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Epic Games won't ban Fortnite players for political speech even if they lose investors

Following the controversy sparked by Blizzard Entertainment's decision to suspend professional Hearthstone player Chung 'Blitzchung' Ng Wai for sharing his support of of the Hong Kong protests during a post-match interview, another U.S. gaming company has taken a stand for free speech.

"Epic supports everyone's right to express their views on politics and human rights. We wouldn't ban or punish a Fortnite player or content creator for speaking on these topics," the Fortnite creator said in a statement to The Verge. Tim Sweeney, the founder and CEO of Epic Games, doubled down on this stance when asked for his take on Twitter.

"Epic supports the rights of Fortnite players and creators to speak about politics and human rights," Sweeney responded to a comment about Chinese shareholder Tencent who owns 40% of the company.

Another user tested Sweeney's resolve, posing the following question: "so if say @tfue said "Free Hong Kong" in a post-game interview, you wouldn't do anything?"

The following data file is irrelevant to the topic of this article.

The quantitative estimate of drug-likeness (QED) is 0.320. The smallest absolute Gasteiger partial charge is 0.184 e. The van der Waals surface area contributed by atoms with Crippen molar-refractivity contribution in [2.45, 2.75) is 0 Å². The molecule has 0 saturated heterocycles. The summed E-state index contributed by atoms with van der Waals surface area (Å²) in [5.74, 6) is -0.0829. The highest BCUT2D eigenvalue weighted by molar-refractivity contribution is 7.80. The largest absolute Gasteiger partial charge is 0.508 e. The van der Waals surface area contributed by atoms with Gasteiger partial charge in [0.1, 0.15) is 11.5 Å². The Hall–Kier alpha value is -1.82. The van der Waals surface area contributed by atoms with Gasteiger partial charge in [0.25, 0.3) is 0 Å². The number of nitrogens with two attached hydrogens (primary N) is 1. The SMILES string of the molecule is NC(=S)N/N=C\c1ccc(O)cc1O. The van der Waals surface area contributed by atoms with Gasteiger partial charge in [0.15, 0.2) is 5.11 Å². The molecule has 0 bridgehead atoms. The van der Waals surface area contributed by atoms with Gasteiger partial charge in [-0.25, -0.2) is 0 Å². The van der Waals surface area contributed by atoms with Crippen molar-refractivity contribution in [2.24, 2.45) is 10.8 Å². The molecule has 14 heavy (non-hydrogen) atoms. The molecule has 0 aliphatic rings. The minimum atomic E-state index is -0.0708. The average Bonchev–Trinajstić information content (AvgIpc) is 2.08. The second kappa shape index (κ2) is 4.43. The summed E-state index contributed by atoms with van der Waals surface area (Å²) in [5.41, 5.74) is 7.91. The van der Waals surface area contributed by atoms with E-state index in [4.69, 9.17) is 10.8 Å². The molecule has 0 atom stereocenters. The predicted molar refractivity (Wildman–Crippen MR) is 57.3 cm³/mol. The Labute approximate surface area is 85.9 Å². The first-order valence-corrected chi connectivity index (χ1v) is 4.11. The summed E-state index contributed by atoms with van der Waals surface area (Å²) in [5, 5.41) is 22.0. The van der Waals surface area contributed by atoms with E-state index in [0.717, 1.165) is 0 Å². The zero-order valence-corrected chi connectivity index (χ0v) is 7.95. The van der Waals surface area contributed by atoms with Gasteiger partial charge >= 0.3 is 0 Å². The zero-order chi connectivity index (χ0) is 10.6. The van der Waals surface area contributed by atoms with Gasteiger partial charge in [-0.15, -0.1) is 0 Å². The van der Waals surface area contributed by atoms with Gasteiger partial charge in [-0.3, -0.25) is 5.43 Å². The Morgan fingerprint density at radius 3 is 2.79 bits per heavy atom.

"Exactly," Sweeney responded. The CEO expanded his statement when presented with the possibility of Tencent pulling their investment. Surely with a 40% share in the company they would be forced to cut ties with any player who spoke out against China? Not according to Sweeney.

"Epic is a US company and I'm the controlling shareholder. Tencent is an approximately 40% shareholder, and there are many other shareholders including employees and investors," Sweeney stated. "That will never happen on my watch as the founder, CEO, and controlling shareholder."

While many were impressed with Epic Games message of free speech and anti-censorship, others remained dubious, pointing out that Tencent was only 11% from a majority share in the company. Others stated that, despite Sweeney's apparently good intentions, they could not support a company in which Tencent, one of the early adopters of the Chinese social credit system, was such a large shareholder. It's worth noting that Tencent also owns a 5% share of Activision Blizzard.